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What Do Crash Test Ratings Really Mean? (Part 5)

Questionnaire - ExcellentIn the last blog your Mazda Dealer near Sand Springs started comparing the NHTSA and the IIHS and their respective frontal crash tests. We explained how even though they test the same portion of the car, they give us unique information about the safety of the car. As a result, both of the organizations feel that their frontal tests are complements to each other, not competitive in nature. Even the chief of the NHTSA’s New Car Assessment Program, Nathaniel Beuse says that consumers should used the results from both tests, “together to assess overall frontal crash test safety in terms of the effectiveness of restraint systems and the integrity of the occupant compartment.”

It is important to remember that the tests can only be used to get an idea of how the vehicle would perform either in a collision with a vehicle of similar size and weight or in a single vehicle collision, which would result in essentially the same forces as a collision with a same or similar sized vehicle. These tests really should not be used to assess how a vehicle would fare if it were to collide with a vehicle that is significantly different in size. You might think that the majority of crashes are with other vehicles, but a fair number of the most severe crashes are actually single vehicle crashes, which makes the results of the testing more relevant than you might think. According to NHTSA stats about half of the fatalities in 2003 were from single-vehicle collisions.

While frontal impact testing is obviously important to knowing the full safety of a vehicle, but both the NHTSA and IIHS test much more than just the front of the vehicle. In the next few blogs we will be covering side-impact, rollover testing, and low-speed bumper testing. Keep checking back for this information!


What Do Crash Test Ratings Really Mean? (Part 4)

Thinking Customer Woman Choosing Five Star Rating. Good FeedbackWhen we left off in the next blog, your dealer of Used Cars near Broken Arrow had just explained how the IIHS does their frontal crash testing. Now, we are going to explain how the IIHS issues their score and how that compares to the NHTSA. The IIHS ranks the vehicles it tests in one of four positions: Good, Acceptable, Marginal or Poor. Unlike the NHTSA, the ratings from the IIHS do not correlate to a chance of injury because the IIHS is assessing more than just occupant injury. Additionally is looks at how well the vehicle structure performs and the movement of the dummy is, for instance, it suffer from partial ejection from the vehicle.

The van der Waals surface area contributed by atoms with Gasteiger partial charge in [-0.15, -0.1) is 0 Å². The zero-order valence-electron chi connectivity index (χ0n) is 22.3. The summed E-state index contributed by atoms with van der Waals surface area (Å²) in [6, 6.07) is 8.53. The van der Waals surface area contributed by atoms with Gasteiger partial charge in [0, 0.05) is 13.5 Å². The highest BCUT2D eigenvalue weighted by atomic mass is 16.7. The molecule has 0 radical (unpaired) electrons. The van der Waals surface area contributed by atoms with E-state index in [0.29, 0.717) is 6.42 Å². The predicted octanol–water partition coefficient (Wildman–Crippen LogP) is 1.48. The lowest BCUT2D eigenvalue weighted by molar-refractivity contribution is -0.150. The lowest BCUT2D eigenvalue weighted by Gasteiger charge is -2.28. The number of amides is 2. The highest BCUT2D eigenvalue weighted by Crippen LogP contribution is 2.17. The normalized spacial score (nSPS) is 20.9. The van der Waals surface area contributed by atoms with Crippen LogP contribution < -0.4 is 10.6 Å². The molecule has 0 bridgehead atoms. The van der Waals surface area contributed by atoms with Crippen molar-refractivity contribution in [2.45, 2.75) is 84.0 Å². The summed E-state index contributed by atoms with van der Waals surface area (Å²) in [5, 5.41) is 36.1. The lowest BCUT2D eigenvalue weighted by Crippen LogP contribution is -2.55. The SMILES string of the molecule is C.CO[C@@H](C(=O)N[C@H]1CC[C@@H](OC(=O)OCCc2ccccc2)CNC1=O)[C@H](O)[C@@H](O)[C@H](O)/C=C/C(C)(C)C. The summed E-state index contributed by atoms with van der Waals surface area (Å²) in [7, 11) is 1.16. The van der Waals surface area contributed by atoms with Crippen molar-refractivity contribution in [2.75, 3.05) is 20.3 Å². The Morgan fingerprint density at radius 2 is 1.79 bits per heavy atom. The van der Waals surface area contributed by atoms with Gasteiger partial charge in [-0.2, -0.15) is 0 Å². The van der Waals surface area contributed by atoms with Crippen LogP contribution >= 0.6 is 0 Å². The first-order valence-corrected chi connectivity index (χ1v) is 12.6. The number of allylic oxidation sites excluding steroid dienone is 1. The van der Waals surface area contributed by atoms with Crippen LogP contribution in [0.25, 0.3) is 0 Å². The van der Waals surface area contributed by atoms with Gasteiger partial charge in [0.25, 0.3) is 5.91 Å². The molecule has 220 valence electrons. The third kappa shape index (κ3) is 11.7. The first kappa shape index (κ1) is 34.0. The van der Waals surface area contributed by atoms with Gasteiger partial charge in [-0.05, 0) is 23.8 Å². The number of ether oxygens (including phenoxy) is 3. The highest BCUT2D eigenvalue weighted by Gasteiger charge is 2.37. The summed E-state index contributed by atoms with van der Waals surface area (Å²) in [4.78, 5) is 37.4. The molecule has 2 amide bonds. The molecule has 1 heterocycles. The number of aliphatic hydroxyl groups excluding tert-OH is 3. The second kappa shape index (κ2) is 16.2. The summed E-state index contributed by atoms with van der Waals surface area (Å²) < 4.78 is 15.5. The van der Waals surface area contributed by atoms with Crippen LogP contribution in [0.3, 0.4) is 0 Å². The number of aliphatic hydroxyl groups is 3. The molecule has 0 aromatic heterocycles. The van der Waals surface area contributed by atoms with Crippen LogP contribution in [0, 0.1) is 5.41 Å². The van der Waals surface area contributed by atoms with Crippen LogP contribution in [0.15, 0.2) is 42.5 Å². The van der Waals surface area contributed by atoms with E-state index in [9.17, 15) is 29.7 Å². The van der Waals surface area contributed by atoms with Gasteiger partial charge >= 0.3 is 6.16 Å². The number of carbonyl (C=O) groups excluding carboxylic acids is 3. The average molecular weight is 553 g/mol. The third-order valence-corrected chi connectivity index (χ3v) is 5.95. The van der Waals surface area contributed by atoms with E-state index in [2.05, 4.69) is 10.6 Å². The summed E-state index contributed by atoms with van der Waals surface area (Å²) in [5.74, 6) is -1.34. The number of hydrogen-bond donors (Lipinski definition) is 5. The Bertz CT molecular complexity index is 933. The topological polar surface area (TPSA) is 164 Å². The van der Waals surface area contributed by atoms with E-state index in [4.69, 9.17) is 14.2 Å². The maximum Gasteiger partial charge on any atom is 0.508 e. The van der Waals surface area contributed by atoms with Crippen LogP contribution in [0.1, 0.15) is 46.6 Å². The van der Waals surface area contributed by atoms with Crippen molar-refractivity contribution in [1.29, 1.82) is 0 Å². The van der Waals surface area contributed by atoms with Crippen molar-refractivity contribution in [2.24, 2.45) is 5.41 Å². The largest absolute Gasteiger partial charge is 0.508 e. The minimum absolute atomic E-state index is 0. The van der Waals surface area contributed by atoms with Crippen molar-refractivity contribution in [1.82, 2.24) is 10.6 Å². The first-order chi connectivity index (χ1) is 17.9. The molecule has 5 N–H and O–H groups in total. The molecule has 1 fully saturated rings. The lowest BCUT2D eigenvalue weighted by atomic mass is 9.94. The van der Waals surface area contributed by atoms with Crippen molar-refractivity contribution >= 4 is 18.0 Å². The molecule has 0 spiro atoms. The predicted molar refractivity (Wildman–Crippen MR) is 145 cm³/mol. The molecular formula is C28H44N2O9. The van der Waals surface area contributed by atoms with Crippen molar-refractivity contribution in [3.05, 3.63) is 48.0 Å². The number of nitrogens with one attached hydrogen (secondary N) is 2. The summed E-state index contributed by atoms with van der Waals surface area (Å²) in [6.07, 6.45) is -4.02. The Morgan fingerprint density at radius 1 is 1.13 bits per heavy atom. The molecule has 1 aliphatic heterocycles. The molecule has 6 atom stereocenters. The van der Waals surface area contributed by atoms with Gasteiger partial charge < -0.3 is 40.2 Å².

At first glance you might think that both organizations are measuring essentially the same issues, but just the very fact that the tests are conducted differently means that the result tend to be pretty different. These days vehicles are designed so that the energy that is created in a collision is absorbed through the body of the vehicles and around the occupants. In most vehicles, this is done very successfully when the vehicles get hit head-on. However, it means that the force put on the restraints to hold the passengers in place is a lot greater.

Adrian Lund, chief operating officer of the IIHS explained it like this, “The government test emphasizes how well the restraint systems manage the energy of the occupant. Our frontal offset crash test means that part of the vehicle is managing all the energy, and we know from real-world data that intrusion (of the vehicle into the passenger compartment) is the key in this type of collision.”


What Do Crash Test Ratings Really Mean? (Part 3)

Hand Writing Car On Black ChalkboardYour dealer of Used Cars near Tulsa wants you to know what you are reading when you look at a safety rating. In this blog we are going to begin explaining the details by looking at frontal testing from both the  National Highway Traffic Safety Administration (NHTSA) and the Insurance Institute for Highway Safety (IIHS).

Both NHTSA and IIHS do frontal crash testing, however, the two tests are quite different. For the NHSTA test, two crash dummies, that are the size of average adult men, are placed in the driver and front-passenger seats and secure with seatbelts. The vehicle is then crashed head-on into a stationary barrier at 35 miles per hour. This is to simulate the equivalent of two vehicles or similar weight crashing into each other head on at that speed. Once the crash has been simulated the force of impact to the dummies is measured and the NHTSA issues the vehicle a star rating based on the percentage chance that the driver and passenger would get hurt. These are injuries that would require immediate hospitalization and may be life-threatening to the head and chest. NHTSA’s star ratings are as follows:

5 Stars = 10 percent or less chance of injury

4 Stars = 11-20 percent chance of injury

3 Stars = 21-35 percent chance of injury

2 Stars = 36-45 percent chance of injury

1 Star = 46 percent or greater chance of injury

The IIHS differs because their frontal test is conducted to be offset. This means that only one side of the vehicle’s front end is hit. The vehicle strikes a deformable barrier at 40 mph on the driver side. This simulates a frontal offset crash between two vehicles of the same weight that are each traveling at just under 40 mph. This leaves only about 40% of the front end of the vehicle impacted.

Check out the ratings for the IIHS in our next blog.